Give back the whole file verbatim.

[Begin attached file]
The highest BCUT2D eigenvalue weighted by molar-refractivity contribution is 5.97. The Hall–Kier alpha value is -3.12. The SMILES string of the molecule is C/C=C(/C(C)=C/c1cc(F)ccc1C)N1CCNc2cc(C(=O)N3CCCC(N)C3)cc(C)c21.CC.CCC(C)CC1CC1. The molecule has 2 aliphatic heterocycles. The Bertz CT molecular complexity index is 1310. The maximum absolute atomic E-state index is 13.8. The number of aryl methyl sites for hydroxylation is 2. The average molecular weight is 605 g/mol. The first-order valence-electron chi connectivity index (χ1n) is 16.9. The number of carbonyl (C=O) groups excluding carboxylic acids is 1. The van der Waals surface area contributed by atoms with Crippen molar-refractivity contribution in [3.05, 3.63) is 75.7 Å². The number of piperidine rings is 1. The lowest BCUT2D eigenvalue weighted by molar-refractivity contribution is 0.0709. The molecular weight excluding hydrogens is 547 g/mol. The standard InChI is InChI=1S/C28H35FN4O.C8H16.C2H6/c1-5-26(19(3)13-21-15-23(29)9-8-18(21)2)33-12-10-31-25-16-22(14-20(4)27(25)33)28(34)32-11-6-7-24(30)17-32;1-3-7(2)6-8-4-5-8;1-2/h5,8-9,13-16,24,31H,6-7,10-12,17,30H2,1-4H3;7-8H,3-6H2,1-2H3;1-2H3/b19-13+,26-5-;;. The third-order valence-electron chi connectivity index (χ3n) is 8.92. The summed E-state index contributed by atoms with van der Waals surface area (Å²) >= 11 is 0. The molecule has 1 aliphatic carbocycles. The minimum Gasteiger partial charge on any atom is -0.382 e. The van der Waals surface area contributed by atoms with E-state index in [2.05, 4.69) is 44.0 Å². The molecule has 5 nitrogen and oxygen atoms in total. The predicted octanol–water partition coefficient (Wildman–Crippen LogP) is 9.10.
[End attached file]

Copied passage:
The highest BCUT2D eigenvalue weighted by molar-refractivity contribution is 5.97. The Hall–Kier alpha value is -3.12. The SMILES string of the molecule is C/C=C(/C(C)=C/c1cc(F)ccc1C)N1CCNc2cc(C(=O)N3CCCC(N)C3)cc(C)c21.CC.CCC(C)CC1CC1. The molecule has 2 aliphatic heterocycles. The Bertz CT molecular complexity index is 1310. The maximum absolute atomic E-state index is 13.8. The number of aryl methyl sites for hydroxylation is 2. The average molecular weight is 605 g/mol. The first-order valence-electron chi connectivity index (χ1n) is 16.9. The number of carbonyl (C=O) groups excluding carboxylic acids is 1. The van der Waals surface area contributed by atoms with Crippen molar-refractivity contribution in [3.05, 3.63) is 75.7 Å². The number of piperidine rings is 1. The lowest BCUT2D eigenvalue weighted by molar-refractivity contribution is 0.0709. The molecular weight excluding hydrogens is 547 g/mol. The standard InChI is InChI=1S/C28H35FN4O.C8H16.C2H6/c1-5-26(19(3)13-21-15-23(29)9-8-18(21)2)33-12-10-31-25-16-22(14-20(4)27(25)33)28(34)32-11-6-7-24(30)17-32;1-3-7(2)6-8-4-5-8;1-2/h5,8-9,13-16,24,31H,6-7,10-12,17,30H2,1-4H3;7-8H,3-6H2,1-2H3;1-2H3/b19-13+,26-5-;;. The third-order valence-electron chi connectivity index (χ3n) is 8.92. The summed E-state index contributed by atoms with van der Waals surface area (Å²) >= 11 is 0. The molecule has 1 aliphatic carbocycles. The minimum Gasteiger partial charge on any atom is -0.382 e. The van der Waals surface area contributed by atoms with E-state index in [2.05, 4.69) is 44.0 Å². The molecule has 5 nitrogen and oxygen atoms in total. The predicted octanol–water partition coefficient (Wildman–Crippen LogP) is 9.10.